Local Policy and Water Access in Baguio City, Philippines

Local Policy and Water Access in Baguio City, Philippines

Lorelei C. Mendoza (University of the Philippines Baguio, Baguio, Philippines), Gladys A. Cruz (University of the Philippines Baguio, Baguio, Philippines), Alejandro N. Ciencia (University of the Philippines Baguio, Baguio, Philippines) and Maileenita A. Penalba (University of the Philippines Baguio, Baguio, Philippines)
DOI: 10.4018/IJSESD.2020010101
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This article focuses on how water users perceive the state of water security and their concerns about water resources in Baguio City using survey data from 300 poor households. The financial and social aspects of the poor household's access to potable water are described before features of the Baguio Water Code on drinking water quality, water permits and groundwater extraction, and rainwater harvesting are tackled. The high expectations that accompanied the approval of this breakthrough legislation to address the city's long-standing water problems which were only partially met as the key provision on water permits remains unimplemented. Drinking water quality and rainwater harvesting have had some success in implementation. Still more needs to be done through measures that rely on the partnership of the local water utility and the city government offices in order to respond to the need of poor households for clean water.
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Baguio is a small densely populated city in Northern Luzon, Philippines. It has a land area of about 57.5 square kilometers, an estimated population of 345,000 in 20151 and a population density of 6,005 persons per square kilometer2. At 3,914 millimeters per year, the city has the highest average rainfall in the entire Philippines (WWF, 2014, p.13), and is cited by the Philippines' weather bureau, as one of three places in the country that receive the greatest amount of annual rainfall (PAGASA, 2018). But despite this, water shortages are a fact of life in Baguio City, especially during the summer months (Gonzalez, 2007, p. 5). Baguio City thus presents itself as an interesting site for analyzing the interaction among water policy, the performance of the local water supply and distribution system, and the perceptions and behaviors of water users, particularly households, shapes the state of water security in a Third World urbanized setting.

First, the paper tackles the poor households’ access to water services and its related economic, financial, and social aspects including informal social arrangements that the poor fashion to address their water needs. It looks at what water sources are available to them and how they choose what type of water to use for different needs. Factors like low income, high water costs and geographic inaccessibility constrain the poor households’ water access. In addition, the local water district’s incapacity to ensure a 24-hour supply pushes poor households to consume more expensive water. Unfortunately, cheaper water sources like rainwater or spring water are not guaranteed to be safe for drinking and cooking. All these lead to the poor households’ state of water insecurity. The water policy environment may alleviate this situation for poor households since national laws and city ordinances constrain who can access what water type and for what purpose as well as what water harvesting, and management activities can be undertaken in order to ensure the sustainability of water resources. Thus, an assessment of the provisions of the Baguio City Water Code and related ordinances pertinent to water security issues is undertaken.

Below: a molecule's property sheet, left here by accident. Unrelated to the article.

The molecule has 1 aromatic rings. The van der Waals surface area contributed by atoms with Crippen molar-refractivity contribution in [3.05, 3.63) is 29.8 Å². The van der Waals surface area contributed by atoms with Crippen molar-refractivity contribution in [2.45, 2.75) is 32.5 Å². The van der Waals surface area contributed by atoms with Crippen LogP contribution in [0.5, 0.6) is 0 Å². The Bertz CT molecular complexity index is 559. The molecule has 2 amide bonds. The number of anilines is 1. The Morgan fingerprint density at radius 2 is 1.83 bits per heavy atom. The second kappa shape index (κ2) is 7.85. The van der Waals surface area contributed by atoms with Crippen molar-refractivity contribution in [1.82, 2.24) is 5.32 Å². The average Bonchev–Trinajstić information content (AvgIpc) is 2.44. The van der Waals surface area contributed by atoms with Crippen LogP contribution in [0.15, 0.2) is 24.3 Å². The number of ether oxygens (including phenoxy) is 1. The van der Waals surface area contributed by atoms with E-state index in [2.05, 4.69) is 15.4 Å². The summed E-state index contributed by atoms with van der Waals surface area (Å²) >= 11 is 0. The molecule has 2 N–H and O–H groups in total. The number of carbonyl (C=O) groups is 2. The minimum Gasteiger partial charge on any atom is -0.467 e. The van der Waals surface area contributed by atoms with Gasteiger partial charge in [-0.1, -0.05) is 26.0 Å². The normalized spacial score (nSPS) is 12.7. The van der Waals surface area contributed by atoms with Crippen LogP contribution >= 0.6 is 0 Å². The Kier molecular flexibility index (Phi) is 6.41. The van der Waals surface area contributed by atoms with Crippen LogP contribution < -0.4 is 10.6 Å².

The household data for this study come from the survey entitled “Water Security, Sanitation and Urban Resilience Challenges in Baguio City” conducted from June 3 to 12, 20163. The survey focused on the poor households’ access to water services during the dry and rainy seasons, the social arrangements that facilitate their water access, and the price and cost of water. The survey’s sampling frame was from July 2010 consisting of 2,340 poor household beneficiaries4 identified by the Department of Social Welfare and Development (DSWD) of the Cordillera Administrative Region through its National Households Targeting System (NHTS). The barangays5 where poor households reside were ranked in terms of the number of poor beneficiaries and the top 9 barangays (constituting 54% of the DSWD beneficiaries) served as the survey’s research sites. A total of 300 respondents were chosen through simple random sampling from this ‘narrowed-down’ DSWD list of poor households. The analysis of the local water policy context was informed by a series of round table discussions6, group and key-informant interviews with the concerned personnel of the city government and regional agencies7 regarding water quality standards, groundwater extraction, rainwater harvesting and the challenges of implementing the Baguio City Water Code and water-related ordinances.

The paper consists of five sections. The first discusses how policy links to issues of water security; the second characterizes the economic and social aspects of the poor households’ access to water and their use of water sources; the third tackles the measures established by local government offices to ensure safe drinking water; the fourth analyzes the features of local ordinances with regard to water permits, groundwater extraction and rainwater harvesting and proposes recommendations for amendments where applicable; and then concludes.

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